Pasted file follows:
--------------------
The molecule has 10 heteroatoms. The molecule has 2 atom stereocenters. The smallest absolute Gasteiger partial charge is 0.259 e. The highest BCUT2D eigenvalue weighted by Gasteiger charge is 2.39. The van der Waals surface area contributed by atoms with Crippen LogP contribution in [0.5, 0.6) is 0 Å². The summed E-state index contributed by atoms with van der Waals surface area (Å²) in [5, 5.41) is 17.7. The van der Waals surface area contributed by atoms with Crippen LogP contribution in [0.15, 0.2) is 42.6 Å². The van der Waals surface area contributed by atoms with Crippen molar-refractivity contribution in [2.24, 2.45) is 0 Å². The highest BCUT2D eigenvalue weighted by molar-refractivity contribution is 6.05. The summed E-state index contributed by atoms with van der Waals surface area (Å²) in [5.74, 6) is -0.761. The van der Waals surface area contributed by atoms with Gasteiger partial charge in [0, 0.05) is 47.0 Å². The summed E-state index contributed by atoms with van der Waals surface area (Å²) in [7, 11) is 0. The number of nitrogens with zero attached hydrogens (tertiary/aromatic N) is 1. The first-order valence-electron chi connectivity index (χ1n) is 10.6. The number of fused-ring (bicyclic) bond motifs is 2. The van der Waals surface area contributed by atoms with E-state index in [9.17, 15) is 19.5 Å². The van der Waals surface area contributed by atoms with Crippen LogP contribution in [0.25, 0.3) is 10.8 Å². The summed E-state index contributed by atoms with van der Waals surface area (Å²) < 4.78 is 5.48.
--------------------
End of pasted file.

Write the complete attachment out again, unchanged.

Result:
The molecule has 10 heteroatoms. The molecule has 2 atom stereocenters. The smallest absolute Gasteiger partial charge is 0.259 e. The highest BCUT2D eigenvalue weighted by Gasteiger charge is 2.39. The van der Waals surface area contributed by atoms with Crippen LogP contribution in [0.5, 0.6) is 0 Å². The summed E-state index contributed by atoms with van der Waals surface area (Å²) in [5, 5.41) is 17.7. The van der Waals surface area contributed by atoms with Crippen LogP contribution in [0.15, 0.2) is 42.6 Å². The van der Waals surface area contributed by atoms with Crippen molar-refractivity contribution in [2.24, 2.45) is 0 Å². The highest BCUT2D eigenvalue weighted by molar-refractivity contribution is 6.05. The summed E-state index contributed by atoms with van der Waals surface area (Å²) in [5.74, 6) is -0.761. The van der Waals surface area contributed by atoms with Gasteiger partial charge in [0, 0.05) is 47.0 Å². The summed E-state index contributed by atoms with van der Waals surface area (Å²) in [7, 11) is 0. The number of nitrogens with zero attached hydrogens (tertiary/aromatic N) is 1. The first-order valence-electron chi connectivity index (χ1n) is 10.6. The number of fused-ring (bicyclic) bond motifs is 2. The van der Waals surface area contributed by atoms with E-state index in [9.17, 15) is 19.5 Å². The van der Waals surface area contributed by atoms with Crippen LogP contribution in [0.25, 0.3) is 10.8 Å². The summed E-state index contributed by atoms with van der Waals surface area (Å²) < 4.78 is 5.48.